– [Ryan] Absolutely. So before we wrap up here, I wanna ask you one last kind of general thing that I think our audience would find a ton of value out of. For those listening who are starting kind of on their IoT journey, or maybe kind of in the pilot stage, early on, basically is what I’m getting at. What advice would you have for those organizations when it comes to the security piece of their solution? How should they be thinking about it? What advice on how to kind of go about getting started ensuring they have the right information to engage with a security organization or a security company? Just generally speaking, what advice would you have for them to make sure they kind of do it the right way?
– [Steve] Yeah, so what we have done in the past, is we have security assessment reports, and we’ve done those for several companies, that helps them to align themselves with the actual threats in the threat model and the attack vectors and all those kinds of things. So getting an evaluation from someone who has experience in the industry would be, I think a good first step.
– [Ryan] Okay, fantastic. And is there anything that they need to be thinking about or maybe come prepared with from their side? Or is it more just as long as they understand kind of what they’re trying to do and accomplish then the company they reach out to and engage with will be able to ask the right questions and bring necessary information to the table to help?
– [Steve] Yeah, I think, try to put your requirements, not so much in what you believe to be the end result, but more at a higher level of looking at your requirements from a what are you trying to accomplish. And what objectives does this project have? And then we can, because a lot of times what people will do is they will get an idea in their head and say okay, we need this piece of security. And they really don’t. But what they really need is to reach back and look at what their objectives are in the project, and then it may turn out that they do need what they they believe they needed, but it may turn out that it would be a variation on that, or some other thing. So I think looking at your overall objectives is a good starting place.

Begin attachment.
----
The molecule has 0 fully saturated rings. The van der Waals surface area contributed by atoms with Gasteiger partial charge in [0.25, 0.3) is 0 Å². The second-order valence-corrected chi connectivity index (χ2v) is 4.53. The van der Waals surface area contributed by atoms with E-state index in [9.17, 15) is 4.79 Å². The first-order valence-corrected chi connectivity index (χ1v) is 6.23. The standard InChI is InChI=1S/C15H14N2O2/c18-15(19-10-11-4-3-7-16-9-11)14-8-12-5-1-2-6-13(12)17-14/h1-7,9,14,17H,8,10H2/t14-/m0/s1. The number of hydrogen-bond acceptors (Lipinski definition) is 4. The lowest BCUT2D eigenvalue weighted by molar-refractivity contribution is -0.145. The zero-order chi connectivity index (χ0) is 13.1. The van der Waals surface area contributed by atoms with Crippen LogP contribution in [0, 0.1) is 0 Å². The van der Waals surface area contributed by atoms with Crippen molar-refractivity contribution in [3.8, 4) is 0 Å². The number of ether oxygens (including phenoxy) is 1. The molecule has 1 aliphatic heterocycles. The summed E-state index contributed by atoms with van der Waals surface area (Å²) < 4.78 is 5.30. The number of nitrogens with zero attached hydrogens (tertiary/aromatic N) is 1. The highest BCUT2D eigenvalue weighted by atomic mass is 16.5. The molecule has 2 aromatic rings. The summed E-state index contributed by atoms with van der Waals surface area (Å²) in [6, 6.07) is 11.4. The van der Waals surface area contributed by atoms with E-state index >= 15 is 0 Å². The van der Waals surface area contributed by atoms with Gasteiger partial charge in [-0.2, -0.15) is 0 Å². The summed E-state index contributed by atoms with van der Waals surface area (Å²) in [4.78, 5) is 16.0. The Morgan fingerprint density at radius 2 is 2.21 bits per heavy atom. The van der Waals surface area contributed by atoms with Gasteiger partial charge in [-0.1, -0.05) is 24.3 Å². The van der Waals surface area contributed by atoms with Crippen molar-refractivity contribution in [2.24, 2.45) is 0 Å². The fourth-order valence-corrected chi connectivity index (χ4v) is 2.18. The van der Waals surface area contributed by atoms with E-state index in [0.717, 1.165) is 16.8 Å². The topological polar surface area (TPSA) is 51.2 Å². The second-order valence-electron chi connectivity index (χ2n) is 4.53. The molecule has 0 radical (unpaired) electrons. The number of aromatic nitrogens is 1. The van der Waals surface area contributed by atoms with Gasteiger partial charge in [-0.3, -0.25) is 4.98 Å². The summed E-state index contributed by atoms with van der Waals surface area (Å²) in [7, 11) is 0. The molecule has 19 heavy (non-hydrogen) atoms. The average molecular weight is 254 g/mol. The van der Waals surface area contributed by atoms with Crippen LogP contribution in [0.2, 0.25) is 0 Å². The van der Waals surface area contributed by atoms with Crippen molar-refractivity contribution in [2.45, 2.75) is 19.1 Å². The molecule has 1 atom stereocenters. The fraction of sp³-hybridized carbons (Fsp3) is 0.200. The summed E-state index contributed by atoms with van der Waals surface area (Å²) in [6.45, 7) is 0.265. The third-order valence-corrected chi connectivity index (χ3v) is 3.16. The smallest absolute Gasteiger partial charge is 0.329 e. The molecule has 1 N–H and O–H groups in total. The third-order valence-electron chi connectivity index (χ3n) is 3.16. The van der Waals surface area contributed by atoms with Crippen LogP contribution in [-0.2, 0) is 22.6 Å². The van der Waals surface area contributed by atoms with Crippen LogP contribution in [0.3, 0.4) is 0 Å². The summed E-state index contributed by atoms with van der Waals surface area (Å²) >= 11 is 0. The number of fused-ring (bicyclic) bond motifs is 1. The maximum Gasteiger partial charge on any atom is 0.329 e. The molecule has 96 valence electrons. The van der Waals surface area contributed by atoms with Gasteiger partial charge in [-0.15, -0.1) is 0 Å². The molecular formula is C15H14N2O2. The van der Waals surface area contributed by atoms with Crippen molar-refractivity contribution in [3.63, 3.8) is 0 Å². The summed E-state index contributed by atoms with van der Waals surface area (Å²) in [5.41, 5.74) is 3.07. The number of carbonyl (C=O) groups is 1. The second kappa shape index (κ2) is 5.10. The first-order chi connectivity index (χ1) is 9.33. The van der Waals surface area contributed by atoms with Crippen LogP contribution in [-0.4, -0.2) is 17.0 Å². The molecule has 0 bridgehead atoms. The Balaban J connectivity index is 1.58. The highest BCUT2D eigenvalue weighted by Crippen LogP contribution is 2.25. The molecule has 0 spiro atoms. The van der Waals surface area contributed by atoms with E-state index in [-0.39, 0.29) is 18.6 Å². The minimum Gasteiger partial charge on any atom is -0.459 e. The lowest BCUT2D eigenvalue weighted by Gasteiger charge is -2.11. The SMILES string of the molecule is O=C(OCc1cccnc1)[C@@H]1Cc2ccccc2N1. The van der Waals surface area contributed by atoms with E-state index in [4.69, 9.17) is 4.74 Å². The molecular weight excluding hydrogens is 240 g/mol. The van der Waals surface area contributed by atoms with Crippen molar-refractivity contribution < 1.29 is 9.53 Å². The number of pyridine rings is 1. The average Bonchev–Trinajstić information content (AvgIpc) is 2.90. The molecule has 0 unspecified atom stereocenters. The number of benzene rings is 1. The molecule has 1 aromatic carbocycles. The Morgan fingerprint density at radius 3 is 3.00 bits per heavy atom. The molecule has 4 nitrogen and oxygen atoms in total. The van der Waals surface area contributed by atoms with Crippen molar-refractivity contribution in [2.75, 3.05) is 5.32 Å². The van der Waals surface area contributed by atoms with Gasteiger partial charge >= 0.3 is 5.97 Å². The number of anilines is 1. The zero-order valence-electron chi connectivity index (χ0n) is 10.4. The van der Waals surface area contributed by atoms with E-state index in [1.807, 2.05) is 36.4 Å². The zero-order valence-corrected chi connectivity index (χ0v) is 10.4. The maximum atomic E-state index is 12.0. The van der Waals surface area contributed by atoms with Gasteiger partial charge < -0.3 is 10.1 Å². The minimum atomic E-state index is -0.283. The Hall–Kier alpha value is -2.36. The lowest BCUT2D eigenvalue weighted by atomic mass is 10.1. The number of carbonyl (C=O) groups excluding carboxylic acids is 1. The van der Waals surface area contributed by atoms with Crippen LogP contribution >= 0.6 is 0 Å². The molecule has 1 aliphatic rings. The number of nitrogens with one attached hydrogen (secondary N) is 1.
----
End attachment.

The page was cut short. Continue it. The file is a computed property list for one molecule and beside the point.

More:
– [Ryan] Absolutely. Fantastic, well thanks so much Steve. This has been really good conversation. I appreciate you kind of taking time to do this. I wanted to have, at the end of this, you just kind of share with our audience where they may be able to reach out, follow up with questions, learn more if they’re interested, what’s the best way they can do that?
– [Steve] Yeah, so WISeKey has a website, and it’s www.WISeKey.com. I think that would be a good place to start. We also have LinkedIn and Twitter feeds that you can follow, and I look forward to working with people going forward. Thanks.
– [Ryan] Fantastic. Well thanks again for taking the time. Look forward to getting this out to our audience, and love to find a way to continue to do more content on the security front, and we’ll be in touch.
– [Steve] Okay, well thank you Ryan. Have a great day.
– [Ryan] You too. All right everyone, thanks again for watching that episode of the IoT for All Podcast. If you enjoyed the episode, please click the thumbs up button, subscribe to our channel, and be sure to hit the bell notifications so you get the latest episodes as soon as they become available. Other than that, thanks again for watching, and we’ll see you next time.